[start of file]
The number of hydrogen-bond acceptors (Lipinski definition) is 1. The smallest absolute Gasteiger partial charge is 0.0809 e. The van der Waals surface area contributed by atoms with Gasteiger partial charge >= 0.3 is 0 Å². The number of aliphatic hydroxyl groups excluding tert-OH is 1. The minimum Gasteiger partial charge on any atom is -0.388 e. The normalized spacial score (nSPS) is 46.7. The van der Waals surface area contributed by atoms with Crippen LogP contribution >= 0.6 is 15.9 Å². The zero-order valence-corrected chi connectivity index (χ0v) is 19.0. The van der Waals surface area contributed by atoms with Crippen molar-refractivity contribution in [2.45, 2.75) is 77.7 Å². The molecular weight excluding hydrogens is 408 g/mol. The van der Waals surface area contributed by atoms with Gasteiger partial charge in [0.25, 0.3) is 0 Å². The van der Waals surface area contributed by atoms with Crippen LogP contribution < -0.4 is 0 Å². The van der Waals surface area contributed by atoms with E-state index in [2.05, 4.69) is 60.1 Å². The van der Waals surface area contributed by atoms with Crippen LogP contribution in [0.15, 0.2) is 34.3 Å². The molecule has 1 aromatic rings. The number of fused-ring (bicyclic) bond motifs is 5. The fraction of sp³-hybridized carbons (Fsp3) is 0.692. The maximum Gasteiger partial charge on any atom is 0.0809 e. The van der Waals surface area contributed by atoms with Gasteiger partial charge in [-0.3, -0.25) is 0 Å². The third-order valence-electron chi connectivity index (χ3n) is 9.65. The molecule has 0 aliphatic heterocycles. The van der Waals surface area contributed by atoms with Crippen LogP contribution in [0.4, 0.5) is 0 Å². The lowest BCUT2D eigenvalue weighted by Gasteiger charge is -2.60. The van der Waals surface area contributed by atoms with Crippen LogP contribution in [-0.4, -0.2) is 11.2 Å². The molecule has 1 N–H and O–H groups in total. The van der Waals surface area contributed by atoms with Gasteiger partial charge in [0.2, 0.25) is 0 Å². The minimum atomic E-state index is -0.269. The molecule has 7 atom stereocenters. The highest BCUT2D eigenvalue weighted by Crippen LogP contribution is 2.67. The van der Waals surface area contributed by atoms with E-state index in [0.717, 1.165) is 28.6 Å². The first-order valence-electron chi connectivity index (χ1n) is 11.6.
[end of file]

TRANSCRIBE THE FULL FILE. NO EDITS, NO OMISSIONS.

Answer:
The number of hydrogen-bond acceptors (Lipinski definition) is 1. The smallest absolute Gasteiger partial charge is 0.0809 e. The van der Waals surface area contributed by atoms with Gasteiger partial charge >= 0.3 is 0 Å². The number of aliphatic hydroxyl groups excluding tert-OH is 1. The minimum Gasteiger partial charge on any atom is -0.388 e. The normalized spacial score (nSPS) is 46.7. The van der Waals surface area contributed by atoms with Crippen LogP contribution >= 0.6 is 15.9 Å². The zero-order valence-corrected chi connectivity index (χ0v) is 19.0. The van der Waals surface area contributed by atoms with Crippen molar-refractivity contribution in [2.45, 2.75) is 77.7 Å². The molecular weight excluding hydrogens is 408 g/mol. The van der Waals surface area contributed by atoms with Gasteiger partial charge in [0.25, 0.3) is 0 Å². The van der Waals surface area contributed by atoms with Crippen LogP contribution < -0.4 is 0 Å². The van der Waals surface area contributed by atoms with E-state index in [2.05, 4.69) is 60.1 Å². The van der Waals surface area contributed by atoms with Crippen LogP contribution in [0.15, 0.2) is 34.3 Å². The molecule has 1 aromatic rings. The number of fused-ring (bicyclic) bond motifs is 5. The fraction of sp³-hybridized carbons (Fsp3) is 0.692. The maximum Gasteiger partial charge on any atom is 0.0809 e. The van der Waals surface area contributed by atoms with Gasteiger partial charge in [-0.3, -0.25) is 0 Å². The third-order valence-electron chi connectivity index (χ3n) is 9.65. The molecule has 0 aliphatic heterocycles. The van der Waals surface area contributed by atoms with Crippen LogP contribution in [0.4, 0.5) is 0 Å². The lowest BCUT2D eigenvalue weighted by Gasteiger charge is -2.60. The van der Waals surface area contributed by atoms with Crippen LogP contribution in [-0.4, -0.2) is 11.2 Å². The molecule has 1 N–H and O–H groups in total. The van der Waals surface area contributed by atoms with Gasteiger partial charge in [0.2, 0.25) is 0 Å². The minimum atomic E-state index is -0.269. The molecule has 7 atom stereocenters. The highest BCUT2D eigenvalue weighted by Crippen LogP contribution is 2.67. The van der Waals surface area contributed by atoms with E-state index in [0.717, 1.165) is 28.6 Å². The first-order valence-electron chi connectivity index (χ1n) is 11.6.